More than any single person, Owen Bradley set the stage for what became known as Music Row. He was Nashville’s first major hometown record producer and its first local, behind-the-scenes contact with a national record label. He opened the city’s first independent recording studio in 1952, then became the first to make records on 16th Avenue three years later. His work with Patsy Cline generated some of Nashville’s most enduring popular recordings, and the list of legendary country artists he produced (Cline, Loretta Lynn, Kitty Wells, Ernest Tubb, Brenda Lee, Webb Pierce, Conway Twitty, Red Foley, Bill Anderson) stands without peer.
Along with Chet Atkins, he also established the Nashville way of making music. Bradley, who died Jan. 7 at age 82, was a gentle, soft-spoken leader who amassed one of the most important and most impressive creative legacies in American musical history. And he did so without cheating an artist or taking advantage of his position of power. He was an honest man in a business that made rich men of many dishonest hustlers. He was a man of integritya rarity in any business, but especially in a field of dreams like the entertainment industry.
Of course, along with Atkins, Bradley is credited with creating the Nashville Sound. The pianist and onetime big band arranger brought a sophisticated yet sympathetic style to his productions, smoothing the edges of the rawer forms of mountain music and honky-tonk that had constituted country music from the 1920s through World War II. Unlike many record producers, though, Bradley took a subtle approach to his musical innovations. Rather than impose a style on an artist, he worked hard at creating a distinctive sound for each of his performers, trying to find the right music to accentuate their individual talents and the song at hand.
For Webb Pierce and Ernest Tubb, he kept the music stripped-down and visceral, bringing out the barroom flavor of their blue-collar songs. For Patsy Cline and Brenda Lee, he created sophisticated orchestral arrangements and pop-influenced up-tempo tunes. Loretta Lynn sang over banjos and fiddles that emphasized the down-home country twang of her lyrics and vocals. Conway Twitty crooned over moody musical settings that leaned hard on steel guitar while also borrowing from rockabilly and soul. And with Bill Anderson, Bradley emphasized a combination of dramatic monologues and softly sung passages that took advantage of the performer’s whispery vocal tone.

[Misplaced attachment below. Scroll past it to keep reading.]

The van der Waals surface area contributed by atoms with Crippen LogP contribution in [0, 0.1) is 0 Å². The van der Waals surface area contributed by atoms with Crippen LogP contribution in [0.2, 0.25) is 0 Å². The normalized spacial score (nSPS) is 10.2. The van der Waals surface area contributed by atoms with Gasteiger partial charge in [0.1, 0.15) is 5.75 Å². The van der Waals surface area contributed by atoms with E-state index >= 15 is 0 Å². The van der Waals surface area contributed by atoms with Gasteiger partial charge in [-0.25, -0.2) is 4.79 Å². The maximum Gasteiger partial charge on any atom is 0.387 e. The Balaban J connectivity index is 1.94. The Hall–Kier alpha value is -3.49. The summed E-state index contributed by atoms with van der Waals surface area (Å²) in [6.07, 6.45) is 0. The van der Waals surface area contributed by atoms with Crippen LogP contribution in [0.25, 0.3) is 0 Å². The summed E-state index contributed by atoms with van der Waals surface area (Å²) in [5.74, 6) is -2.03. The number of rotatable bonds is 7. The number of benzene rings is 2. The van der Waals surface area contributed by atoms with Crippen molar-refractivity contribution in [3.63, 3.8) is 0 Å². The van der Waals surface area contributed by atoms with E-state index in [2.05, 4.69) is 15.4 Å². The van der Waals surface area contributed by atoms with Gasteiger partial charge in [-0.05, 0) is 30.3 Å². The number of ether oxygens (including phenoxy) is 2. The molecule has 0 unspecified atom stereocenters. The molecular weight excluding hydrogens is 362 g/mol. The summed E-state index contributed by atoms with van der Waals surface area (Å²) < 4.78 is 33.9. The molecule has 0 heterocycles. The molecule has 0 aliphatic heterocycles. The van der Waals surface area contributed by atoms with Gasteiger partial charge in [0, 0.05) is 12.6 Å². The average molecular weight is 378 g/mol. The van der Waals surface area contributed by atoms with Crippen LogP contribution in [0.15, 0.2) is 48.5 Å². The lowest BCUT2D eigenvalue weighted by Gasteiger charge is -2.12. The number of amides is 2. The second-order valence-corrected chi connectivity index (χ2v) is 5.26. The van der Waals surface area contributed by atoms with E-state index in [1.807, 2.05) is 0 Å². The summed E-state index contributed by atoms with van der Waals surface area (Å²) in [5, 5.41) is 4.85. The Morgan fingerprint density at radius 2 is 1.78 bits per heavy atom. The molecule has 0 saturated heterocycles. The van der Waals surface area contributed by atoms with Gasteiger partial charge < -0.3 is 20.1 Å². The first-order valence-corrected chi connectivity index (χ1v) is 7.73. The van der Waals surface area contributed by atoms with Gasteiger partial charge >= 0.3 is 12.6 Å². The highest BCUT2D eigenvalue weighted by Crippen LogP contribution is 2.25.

Over the years, the Nashville Sound has drawn the ire of critics, performers, and old-time music fans, who say the production techniques popularized in Music City during the 1960s sapped the soul out of traditional country music. While such criticism carries some weight, Bradley’s productions continue to maintain a classic, timeless feel. Not only are many of his recordings among the best of their day; they remain among the most powerful examples of commercial country music in existence.
Always quick to pass along credit to others, Bradley often cited the exceptional breadth and ability of his studio musicians, who gave the records their distinctively stylish flavor. “I’ve been asked what the Nashville Sound is a thousand times, and I’ve given a thousand different answers, and I think I’ve been right every time,” he told Newsweek in 1966. “It’s a song that’s our kind of song and a bunch of musicians who can put it over.”
In the ensuing three decades, he would answer the same question a few thousand more times, as when he said a few years later: “It isn’t so much a sound as it is a way of doing things. It’s a bunch of good musicians getting together and doing what comes naturally. Of course, you’ve got to have a referee.”
But Bradley’s role was more prominent than he ever admitted; in the end, his creative judgment helped to define the artists he produced. When recording Brenda Lee, for instance, he brought in Boots Randolph, whose muscular tenor sax proved vital to such Lee classics as “Rockin’ Around the Christmas Tree.” With Cline, he argued with her to record “I Fall to Pieces” and “Crazy,” two of her most enduring records. When Cline fought having The Jordanaires join her in the studio, Bradley prevailed. Later, Cline refused to record with anyone else but the famed vocal quartet.